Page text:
This year, on the First Day of Christmas, I mentioned to Lydia and our nephew, Tanner, that we would be building Christmas houses in Grandma and Grandpa Thompson's basement. The tables were covered with plastic cloths, and upon them abided half-gallon milk cartons, cutting tools, discarded newspapers, starch and a concert of colorful paints just waiting to sing out on houses.
Have you ever built a house out of a milk carton? If you have not, you should give it a try! You will be amazed at the enjoyment this brings. As Lydia and Tanner pulled away from the commanding electronic devices and headed downstairs to become carpenters and artists, I did hear a whine or two.
1/3 cup white glue
1/3 cup water
Mix glue and water. Tear newspaper into strips. Brush the glue on the object, then lay a paper strip. Smooth strip with fingers. Continue laying down three to four strips. Let dry well.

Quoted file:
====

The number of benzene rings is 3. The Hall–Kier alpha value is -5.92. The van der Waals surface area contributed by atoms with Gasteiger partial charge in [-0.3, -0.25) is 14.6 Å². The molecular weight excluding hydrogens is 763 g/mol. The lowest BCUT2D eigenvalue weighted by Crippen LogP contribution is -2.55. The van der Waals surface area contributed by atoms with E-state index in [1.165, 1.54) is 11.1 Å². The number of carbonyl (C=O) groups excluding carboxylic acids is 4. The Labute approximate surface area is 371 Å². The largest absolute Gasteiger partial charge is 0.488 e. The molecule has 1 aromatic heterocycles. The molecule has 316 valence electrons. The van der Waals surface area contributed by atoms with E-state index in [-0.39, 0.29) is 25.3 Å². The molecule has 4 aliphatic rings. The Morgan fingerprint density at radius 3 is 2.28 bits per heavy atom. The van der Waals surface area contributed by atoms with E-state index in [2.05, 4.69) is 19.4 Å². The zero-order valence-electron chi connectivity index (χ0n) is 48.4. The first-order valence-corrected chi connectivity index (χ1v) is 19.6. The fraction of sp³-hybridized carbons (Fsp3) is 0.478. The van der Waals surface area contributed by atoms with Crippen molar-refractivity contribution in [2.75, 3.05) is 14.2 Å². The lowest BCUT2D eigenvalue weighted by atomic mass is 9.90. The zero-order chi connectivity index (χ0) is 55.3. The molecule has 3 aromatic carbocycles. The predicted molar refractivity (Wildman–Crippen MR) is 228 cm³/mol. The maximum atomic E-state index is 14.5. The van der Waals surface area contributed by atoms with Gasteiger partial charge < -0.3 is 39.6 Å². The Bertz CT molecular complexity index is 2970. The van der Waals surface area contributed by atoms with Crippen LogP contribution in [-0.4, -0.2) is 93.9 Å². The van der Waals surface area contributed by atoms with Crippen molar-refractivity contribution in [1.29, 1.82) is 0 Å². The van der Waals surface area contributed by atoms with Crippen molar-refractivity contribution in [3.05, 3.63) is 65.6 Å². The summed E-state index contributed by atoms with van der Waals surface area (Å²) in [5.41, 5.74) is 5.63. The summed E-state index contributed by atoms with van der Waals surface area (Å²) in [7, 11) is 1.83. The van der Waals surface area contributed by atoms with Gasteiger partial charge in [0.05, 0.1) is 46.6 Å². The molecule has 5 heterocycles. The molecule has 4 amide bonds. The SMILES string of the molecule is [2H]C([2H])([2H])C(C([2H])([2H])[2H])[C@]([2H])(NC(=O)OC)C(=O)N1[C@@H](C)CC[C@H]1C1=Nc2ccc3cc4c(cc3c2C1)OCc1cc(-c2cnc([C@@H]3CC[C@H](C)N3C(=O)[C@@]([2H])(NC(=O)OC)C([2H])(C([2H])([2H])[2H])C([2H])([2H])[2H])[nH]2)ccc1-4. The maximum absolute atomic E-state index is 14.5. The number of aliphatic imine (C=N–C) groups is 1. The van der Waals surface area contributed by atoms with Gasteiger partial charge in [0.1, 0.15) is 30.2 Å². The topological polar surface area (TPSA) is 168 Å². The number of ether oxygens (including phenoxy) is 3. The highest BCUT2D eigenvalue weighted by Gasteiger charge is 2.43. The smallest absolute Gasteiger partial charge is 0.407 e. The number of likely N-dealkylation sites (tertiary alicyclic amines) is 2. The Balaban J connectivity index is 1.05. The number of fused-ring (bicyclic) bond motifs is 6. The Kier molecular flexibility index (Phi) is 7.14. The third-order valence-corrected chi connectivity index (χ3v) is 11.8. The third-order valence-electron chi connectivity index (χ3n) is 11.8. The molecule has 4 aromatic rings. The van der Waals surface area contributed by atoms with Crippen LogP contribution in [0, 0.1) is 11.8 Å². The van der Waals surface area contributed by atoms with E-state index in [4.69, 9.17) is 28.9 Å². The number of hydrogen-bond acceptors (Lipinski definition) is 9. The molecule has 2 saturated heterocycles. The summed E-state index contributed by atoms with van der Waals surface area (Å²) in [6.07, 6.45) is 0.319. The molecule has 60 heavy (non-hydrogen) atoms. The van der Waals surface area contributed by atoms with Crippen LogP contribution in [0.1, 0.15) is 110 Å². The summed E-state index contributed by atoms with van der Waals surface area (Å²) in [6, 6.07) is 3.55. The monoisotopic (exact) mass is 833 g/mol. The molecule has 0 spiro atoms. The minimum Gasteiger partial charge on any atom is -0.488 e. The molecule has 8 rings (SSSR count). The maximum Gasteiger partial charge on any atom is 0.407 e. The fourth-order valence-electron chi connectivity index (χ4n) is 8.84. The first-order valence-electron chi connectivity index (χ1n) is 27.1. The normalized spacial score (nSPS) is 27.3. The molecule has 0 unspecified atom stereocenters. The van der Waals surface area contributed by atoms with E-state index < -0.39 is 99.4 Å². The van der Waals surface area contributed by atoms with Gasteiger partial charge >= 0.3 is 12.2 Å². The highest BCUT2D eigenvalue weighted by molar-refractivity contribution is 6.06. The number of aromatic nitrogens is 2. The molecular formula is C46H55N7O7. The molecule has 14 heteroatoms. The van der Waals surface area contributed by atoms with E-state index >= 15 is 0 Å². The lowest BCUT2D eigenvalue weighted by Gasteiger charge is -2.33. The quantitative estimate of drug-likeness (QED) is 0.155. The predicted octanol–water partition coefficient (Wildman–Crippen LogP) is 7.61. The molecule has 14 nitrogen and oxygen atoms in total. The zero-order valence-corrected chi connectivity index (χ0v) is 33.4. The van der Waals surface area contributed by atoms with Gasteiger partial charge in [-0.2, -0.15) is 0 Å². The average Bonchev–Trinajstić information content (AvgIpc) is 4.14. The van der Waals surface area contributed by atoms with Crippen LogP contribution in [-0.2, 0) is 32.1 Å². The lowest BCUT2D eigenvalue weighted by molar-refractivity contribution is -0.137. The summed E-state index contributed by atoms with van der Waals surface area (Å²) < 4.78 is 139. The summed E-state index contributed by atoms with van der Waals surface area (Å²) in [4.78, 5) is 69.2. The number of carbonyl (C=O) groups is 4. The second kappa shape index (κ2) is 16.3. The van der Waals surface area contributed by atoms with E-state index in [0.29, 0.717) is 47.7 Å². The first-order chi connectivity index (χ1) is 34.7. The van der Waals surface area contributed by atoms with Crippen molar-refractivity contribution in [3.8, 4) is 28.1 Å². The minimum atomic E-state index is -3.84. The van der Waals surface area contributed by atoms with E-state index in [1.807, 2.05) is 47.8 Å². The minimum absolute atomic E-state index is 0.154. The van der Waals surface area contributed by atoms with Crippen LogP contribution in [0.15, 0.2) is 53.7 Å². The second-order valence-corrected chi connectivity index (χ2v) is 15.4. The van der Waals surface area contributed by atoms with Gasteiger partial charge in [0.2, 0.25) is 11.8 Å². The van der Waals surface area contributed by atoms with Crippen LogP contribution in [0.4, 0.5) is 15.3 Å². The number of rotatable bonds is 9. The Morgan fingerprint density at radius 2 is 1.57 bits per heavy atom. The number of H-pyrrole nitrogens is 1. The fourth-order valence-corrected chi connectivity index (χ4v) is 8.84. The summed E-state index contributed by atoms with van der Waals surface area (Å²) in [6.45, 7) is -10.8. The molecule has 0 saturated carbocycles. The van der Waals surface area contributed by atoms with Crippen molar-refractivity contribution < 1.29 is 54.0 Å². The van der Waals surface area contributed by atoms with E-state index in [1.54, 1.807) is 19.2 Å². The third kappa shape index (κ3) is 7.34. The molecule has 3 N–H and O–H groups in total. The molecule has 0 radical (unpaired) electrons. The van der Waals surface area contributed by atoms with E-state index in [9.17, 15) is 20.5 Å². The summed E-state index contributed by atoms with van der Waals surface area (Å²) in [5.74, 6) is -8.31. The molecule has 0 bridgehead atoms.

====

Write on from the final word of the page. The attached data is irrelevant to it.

The first task was to paper mache our homes. This was done by the simple process of using liquid starch and 2-inch strips of newsprint. We all rolled up our sleeves and began dipping and squeezing out the excess starch and laying them upon the milk cartons. Upon the second dipping I heard Tanner say, "This is fun!" Lydia chimed in as well.
As we continued, we started to discuss how each of us would design our homes. Tanner wanted his to be an apartment building in New York City, and it would be called "The Thompson." Lydia thought hers would be the "House of Hearts," and would feature heart-shaped windows. Mine would be a cozy pink cottage called "Honeysuckle Cottage," featuring trailing vines and cheerful window boxes, where daily guests would be treated to tea and coffee served out of delicate Lavender Rose Royal Albert bone china tea cups, while enjoying Mexican wedding cookies as their morsels. Tanner then said, "Oh, Charles, you think of everything!" We all laughed - and most amazingly, there was not an electronic device in sight!